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« Reply #15 on: June 04, 2018, 01:25:27 pm »

Will Sanchez tackle constitutional reform?

What are the people's thoughts here about federalising Spain as a solution to the Catalonian Problem?

This government probably can't hope to pass the 2019 budget, and you think constitutional reform is on the cards? Sanchez wants to win the inevitable upcoming elections and end up forming a PSOE-C's collation (Podemos is too far back) - not rock the boat and switch the roles around.

Besides, PP still controls the senate.
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« Reply #16 on: June 06, 2018, 08:13:59 pm »

I guess the whole point of a technocratic and more moderate cabinet over one more partisan loyal is to portray the PSOE as the stable and productive party in the upcoming elections.
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« Reply #17 on: June 20, 2018, 09:53:31 am »

Nobody want new elections, but if push comes to shove, I suspect most of the former government would choose them over backing a PSOE budget or high profile proposal. So while Sanchez is setting himself up for a full term, I suspect it is just posturing to make the PSOE look like "the party of stability" and the incumbent when elections eventually come.
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« Reply #18 on: June 28, 2018, 10:06:53 am »

Sounds like the PP election is going to effectively be like a US style Caucus or Labour's leadership election, where only the most committed and partisan are voting members. Never a good recipe for picking a nationally electable candidate.
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« Reply #19 on: July 19, 2018, 08:10:17 am »

Puigdemont's rebellion case is dropped by Spanish Courts.
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« Reply #20 on: July 21, 2018, 08:04:48 am »

Any predictions on what changes with Casado in charge - if it benefits or hurts the PSOE/C's for example?
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« Reply #21 on: August 02, 2018, 02:27:11 pm »

Could there be a PSOE-Podemo government?

That poll kinda is a high point for the PSOE, so lets get that out of the way. But if the election was held today? Nope. Podemos on 15% means only about 50 seats, and PSOE needs to get well above 30% to see 125+ seats. Plus about half of the PSOE gains are coming at the expense of Podesmos.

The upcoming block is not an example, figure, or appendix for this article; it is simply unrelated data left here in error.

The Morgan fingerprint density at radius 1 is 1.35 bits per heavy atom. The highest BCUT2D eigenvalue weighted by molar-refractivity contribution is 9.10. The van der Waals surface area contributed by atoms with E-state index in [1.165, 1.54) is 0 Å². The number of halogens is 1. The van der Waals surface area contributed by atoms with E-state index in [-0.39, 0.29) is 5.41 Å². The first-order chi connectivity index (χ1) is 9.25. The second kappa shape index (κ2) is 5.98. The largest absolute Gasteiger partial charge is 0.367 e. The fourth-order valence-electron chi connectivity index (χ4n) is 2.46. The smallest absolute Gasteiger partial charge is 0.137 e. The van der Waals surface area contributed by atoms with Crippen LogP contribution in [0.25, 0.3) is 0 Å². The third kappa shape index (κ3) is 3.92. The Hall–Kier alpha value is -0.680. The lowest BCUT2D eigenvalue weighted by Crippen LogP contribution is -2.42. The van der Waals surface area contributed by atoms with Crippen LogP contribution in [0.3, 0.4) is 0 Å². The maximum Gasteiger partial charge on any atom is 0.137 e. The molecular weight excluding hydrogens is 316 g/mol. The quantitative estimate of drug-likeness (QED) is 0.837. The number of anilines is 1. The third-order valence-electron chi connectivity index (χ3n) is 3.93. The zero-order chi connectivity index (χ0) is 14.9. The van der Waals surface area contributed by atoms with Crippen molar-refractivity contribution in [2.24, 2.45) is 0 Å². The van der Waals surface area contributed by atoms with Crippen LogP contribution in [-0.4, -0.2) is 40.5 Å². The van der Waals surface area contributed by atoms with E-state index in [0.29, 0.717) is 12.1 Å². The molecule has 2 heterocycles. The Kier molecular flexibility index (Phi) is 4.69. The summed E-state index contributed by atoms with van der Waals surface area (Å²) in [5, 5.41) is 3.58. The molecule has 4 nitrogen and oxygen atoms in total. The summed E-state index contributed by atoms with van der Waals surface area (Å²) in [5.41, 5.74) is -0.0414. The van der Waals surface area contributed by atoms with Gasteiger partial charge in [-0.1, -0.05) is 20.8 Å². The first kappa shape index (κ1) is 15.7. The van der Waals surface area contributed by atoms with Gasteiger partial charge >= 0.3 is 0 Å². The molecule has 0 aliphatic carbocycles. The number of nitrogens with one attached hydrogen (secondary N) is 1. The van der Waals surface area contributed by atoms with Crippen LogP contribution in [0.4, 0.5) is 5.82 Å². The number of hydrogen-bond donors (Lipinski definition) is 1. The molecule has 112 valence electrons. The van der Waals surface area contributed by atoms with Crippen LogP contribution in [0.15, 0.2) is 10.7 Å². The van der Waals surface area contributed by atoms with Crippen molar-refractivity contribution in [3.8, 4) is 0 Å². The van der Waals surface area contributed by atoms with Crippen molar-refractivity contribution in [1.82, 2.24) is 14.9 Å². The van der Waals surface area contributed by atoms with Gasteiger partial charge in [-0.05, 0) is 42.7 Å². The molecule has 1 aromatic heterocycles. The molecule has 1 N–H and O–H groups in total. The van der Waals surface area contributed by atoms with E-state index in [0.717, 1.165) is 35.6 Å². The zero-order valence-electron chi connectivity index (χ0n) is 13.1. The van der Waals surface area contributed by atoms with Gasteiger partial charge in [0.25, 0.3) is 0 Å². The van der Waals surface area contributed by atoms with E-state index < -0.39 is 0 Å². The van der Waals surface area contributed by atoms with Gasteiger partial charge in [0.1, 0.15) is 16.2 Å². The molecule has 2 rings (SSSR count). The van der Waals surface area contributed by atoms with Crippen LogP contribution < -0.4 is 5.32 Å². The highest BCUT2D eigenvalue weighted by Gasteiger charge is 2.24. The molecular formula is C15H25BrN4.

If an election were held today based on the present polling the resulting government would be some combination of PP, PSOE, or C's. Its been like this for a while. If this poll is the resulting government would probably be PSOE around 105-115 plus C's around 62-67.

Of course, once we get on the campaign trail things might change.
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« Reply #22 on: August 04, 2018, 08:32:10 am »

Polls reflect a moment in time. At the beginning of July rhe PSOE was high, while the other parties were low for different reasons. The conventions of the PP and the PDeCAT at the end of July saw the victory of radicals in the Spanish Right and in Catalan separatism. On the one hand, Pablo Casado is implementing a tough and merciless opposition style, unashamedly resorting to demagoguery. Casado's claims on the supposed "call effect" that would be attracting illegal immigrants to Spanish coast, or the claims on alleged concessions to separatists are in this hard line. On the other hand, Puigdemont is unwilling to make things easy for Sánchez and is less ready for dialogue and cooperation than PDeCAT moderates. The government lost an important vote in Congress, when Podemos we and nationalists denied their support for a more relaxed expenditure target. It's hard to understand, when the EU Commission allowed more expenditure and the new target would have been a relief for regional governments, including Catalonia. Catalan nationalists argued that PP has a majority in Senate, but that could be overturned. In short, the government will have a very hard time to pass a budget. In case of snap election, I think neither the left nor the right would have a majority. Grand Coalition or PSOE-Cs seem very unlikely. Don't forget the undergoing investigation of the Casado's master degree. There will be new developments soon.

Maybe I am wrong here (you always can be watching from outside the nation) but the only sicking point between a PSOE-C's coalition is the Catalan issue - a C's red line. The two parties talked and attempted a government pact in the 2015-2016 crisis period, but it fell apart because C's and Podemos are polar opposites and refuse to support each other. There are a lot of stuff that both parties agree on, and other policies that as shown by 2015/16, are not hard to compromise on. If the numbers support a PSOE-C's government without any minor parties (or a PP-C's government if the situation flips), then I suspect it will be pursued by both parties. 
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« Reply #23 on: August 17, 2018, 09:11:49 am »

Is there any reason why PSOE and C couldn't form a centre-left coalition and put both PP and UP in opposition along with all the regional parties?

I think it is possible, but others don't. Either way, if the polls are accurate we are now right back where we started pre-Catalonia, a chaotic makeup that depends upon the minors for government. Barring sudden changes during the campaign, Spain could just be trading chaos for chaos.
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« Reply #24 on: September 03, 2018, 10:37:44 am »

Was the Cs's growth more a result of people expressing frustrations with Rajoy's government? And now that there is stability people are ditching the party?

Also partly the fact that the Catalonia issue is no longer the hot  button issue it was 6 months ago. C's are the ideal party in the eyes of right-wing Spanish when it comes to Catalonia.